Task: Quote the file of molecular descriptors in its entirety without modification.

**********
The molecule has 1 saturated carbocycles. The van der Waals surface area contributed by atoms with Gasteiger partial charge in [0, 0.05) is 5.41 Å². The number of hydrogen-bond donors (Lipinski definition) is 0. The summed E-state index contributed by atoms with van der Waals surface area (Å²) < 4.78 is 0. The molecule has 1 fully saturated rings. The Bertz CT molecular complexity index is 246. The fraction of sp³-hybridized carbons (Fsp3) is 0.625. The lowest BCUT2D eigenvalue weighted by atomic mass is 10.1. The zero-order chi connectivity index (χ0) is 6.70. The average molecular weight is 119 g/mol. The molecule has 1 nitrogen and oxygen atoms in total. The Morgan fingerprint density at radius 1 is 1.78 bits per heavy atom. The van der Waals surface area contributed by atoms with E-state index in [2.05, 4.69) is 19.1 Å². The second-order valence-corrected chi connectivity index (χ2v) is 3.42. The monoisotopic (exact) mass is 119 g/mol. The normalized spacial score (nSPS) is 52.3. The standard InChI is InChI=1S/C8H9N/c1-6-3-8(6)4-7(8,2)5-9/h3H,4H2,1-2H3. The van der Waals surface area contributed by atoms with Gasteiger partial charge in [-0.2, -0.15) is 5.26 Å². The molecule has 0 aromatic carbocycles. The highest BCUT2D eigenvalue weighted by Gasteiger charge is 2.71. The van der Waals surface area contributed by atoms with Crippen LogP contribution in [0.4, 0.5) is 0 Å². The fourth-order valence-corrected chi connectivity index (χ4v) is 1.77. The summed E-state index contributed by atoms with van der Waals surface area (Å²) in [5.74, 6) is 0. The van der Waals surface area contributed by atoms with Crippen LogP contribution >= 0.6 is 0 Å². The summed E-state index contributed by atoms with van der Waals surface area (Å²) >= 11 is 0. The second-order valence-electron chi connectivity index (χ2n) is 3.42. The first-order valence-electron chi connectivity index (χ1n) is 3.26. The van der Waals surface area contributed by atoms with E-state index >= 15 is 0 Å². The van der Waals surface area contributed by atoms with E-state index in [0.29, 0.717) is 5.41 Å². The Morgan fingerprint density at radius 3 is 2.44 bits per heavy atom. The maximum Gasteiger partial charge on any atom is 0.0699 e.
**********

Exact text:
The molecule has 1 saturated carbocycles. The van der Waals surface area contributed by atoms with Gasteiger partial charge in [0, 0.05) is 5.41 Å². The number of hydrogen-bond donors (Lipinski definition) is 0. The summed E-state index contributed by atoms with van der Waals surface area (Å²) < 4.78 is 0. The molecule has 1 fully saturated rings. The Bertz CT molecular complexity index is 246. The fraction of sp³-hybridized carbons (Fsp3) is 0.625. The lowest BCUT2D eigenvalue weighted by atomic mass is 10.1. The zero-order chi connectivity index (χ0) is 6.70. The average molecular weight is 119 g/mol. The molecule has 1 nitrogen and oxygen atoms in total. The Morgan fingerprint density at radius 1 is 1.78 bits per heavy atom. The van der Waals surface area contributed by atoms with E-state index in [2.05, 4.69) is 19.1 Å². The second-order valence-corrected chi connectivity index (χ2v) is 3.42. The monoisotopic (exact) mass is 119 g/mol. The normalized spacial score (nSPS) is 52.3. The standard InChI is InChI=1S/C8H9N/c1-6-3-8(6)4-7(8,2)5-9/h3H,4H2,1-2H3. The van der Waals surface area contributed by atoms with Gasteiger partial charge in [-0.2, -0.15) is 5.26 Å². The molecule has 0 aromatic carbocycles. The highest BCUT2D eigenvalue weighted by Gasteiger charge is 2.71. The van der Waals surface area contributed by atoms with Crippen LogP contribution in [0.4, 0.5) is 0 Å². The fourth-order valence-corrected chi connectivity index (χ4v) is 1.77. The summed E-state index contributed by atoms with van der Waals surface area (Å²) in [5.74, 6) is 0. The van der Waals surface area contributed by atoms with Crippen LogP contribution >= 0.6 is 0 Å². The summed E-state index contributed by atoms with van der Waals surface area (Å²) >= 11 is 0. The second-order valence-electron chi connectivity index (χ2n) is 3.42. The first-order valence-electron chi connectivity index (χ1n) is 3.26. The van der Waals surface area contributed by atoms with E-state index >= 15 is 0 Å². The van der Waals surface area contributed by atoms with E-state index in [0.29, 0.717) is 5.41 Å². The Morgan fingerprint density at radius 3 is 2.44 bits per heavy atom. The maximum Gasteiger partial charge on any atom is 0.0699 e.